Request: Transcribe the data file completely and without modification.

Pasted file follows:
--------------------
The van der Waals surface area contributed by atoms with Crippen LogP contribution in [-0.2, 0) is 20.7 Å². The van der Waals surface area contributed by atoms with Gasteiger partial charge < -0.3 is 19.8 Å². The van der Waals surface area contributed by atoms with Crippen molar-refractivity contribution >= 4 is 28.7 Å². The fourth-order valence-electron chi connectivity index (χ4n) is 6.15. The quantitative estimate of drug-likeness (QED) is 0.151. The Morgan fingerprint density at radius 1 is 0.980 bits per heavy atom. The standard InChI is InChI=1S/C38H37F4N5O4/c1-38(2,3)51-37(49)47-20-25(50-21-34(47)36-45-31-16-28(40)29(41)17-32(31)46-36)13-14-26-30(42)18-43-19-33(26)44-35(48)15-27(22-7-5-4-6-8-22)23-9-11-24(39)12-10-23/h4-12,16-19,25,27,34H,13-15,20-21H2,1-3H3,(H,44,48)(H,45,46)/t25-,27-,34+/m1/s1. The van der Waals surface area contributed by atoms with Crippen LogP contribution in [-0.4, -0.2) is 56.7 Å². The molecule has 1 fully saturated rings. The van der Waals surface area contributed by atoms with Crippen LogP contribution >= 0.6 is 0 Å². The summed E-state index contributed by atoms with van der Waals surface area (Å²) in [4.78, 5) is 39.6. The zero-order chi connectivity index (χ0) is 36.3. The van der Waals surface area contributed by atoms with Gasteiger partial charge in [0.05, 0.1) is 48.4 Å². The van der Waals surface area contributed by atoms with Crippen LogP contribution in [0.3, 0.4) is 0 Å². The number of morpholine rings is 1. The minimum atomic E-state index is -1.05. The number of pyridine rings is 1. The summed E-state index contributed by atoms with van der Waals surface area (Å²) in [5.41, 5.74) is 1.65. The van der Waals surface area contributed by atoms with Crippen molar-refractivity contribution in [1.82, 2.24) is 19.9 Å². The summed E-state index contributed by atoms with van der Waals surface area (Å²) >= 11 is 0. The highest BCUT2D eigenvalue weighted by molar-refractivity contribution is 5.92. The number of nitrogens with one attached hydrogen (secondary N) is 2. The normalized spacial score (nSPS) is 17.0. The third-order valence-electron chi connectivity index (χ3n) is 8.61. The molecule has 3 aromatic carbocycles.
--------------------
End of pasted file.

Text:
The van der Waals surface area contributed by atoms with Crippen LogP contribution in [-0.2, 0) is 20.7 Å². The van der Waals surface area contributed by atoms with Gasteiger partial charge < -0.3 is 19.8 Å². The van der Waals surface area contributed by atoms with Crippen molar-refractivity contribution >= 4 is 28.7 Å². The fourth-order valence-electron chi connectivity index (χ4n) is 6.15. The quantitative estimate of drug-likeness (QED) is 0.151. The Morgan fingerprint density at radius 1 is 0.980 bits per heavy atom. The standard InChI is InChI=1S/C38H37F4N5O4/c1-38(2,3)51-37(49)47-20-25(50-21-34(47)36-45-31-16-28(40)29(41)17-32(31)46-36)13-14-26-30(42)18-43-19-33(26)44-35(48)15-27(22-7-5-4-6-8-22)23-9-11-24(39)12-10-23/h4-12,16-19,25,27,34H,13-15,20-21H2,1-3H3,(H,44,48)(H,45,46)/t25-,27-,34+/m1/s1. The van der Waals surface area contributed by atoms with Crippen LogP contribution in [-0.4, -0.2) is 56.7 Å². The molecule has 1 fully saturated rings. The van der Waals surface area contributed by atoms with Crippen LogP contribution >= 0.6 is 0 Å². The summed E-state index contributed by atoms with van der Waals surface area (Å²) in [4.78, 5) is 39.6. The zero-order chi connectivity index (χ0) is 36.3. The van der Waals surface area contributed by atoms with Gasteiger partial charge in [0.05, 0.1) is 48.4 Å². The van der Waals surface area contributed by atoms with Crippen LogP contribution in [0.3, 0.4) is 0 Å². The number of morpholine rings is 1. The minimum atomic E-state index is -1.05. The number of pyridine rings is 1. The summed E-state index contributed by atoms with van der Waals surface area (Å²) in [5.41, 5.74) is 1.65. The van der Waals surface area contributed by atoms with Crippen molar-refractivity contribution in [1.82, 2.24) is 19.9 Å². The summed E-state index contributed by atoms with van der Waals surface area (Å²) >= 11 is 0. The highest BCUT2D eigenvalue weighted by molar-refractivity contribution is 5.92. The number of nitrogens with one attached hydrogen (secondary N) is 2. The normalized spacial score (nSPS) is 17.0. The third-order valence-electron chi connectivity index (χ3n) is 8.61. The molecule has 3 aromatic carbocycles.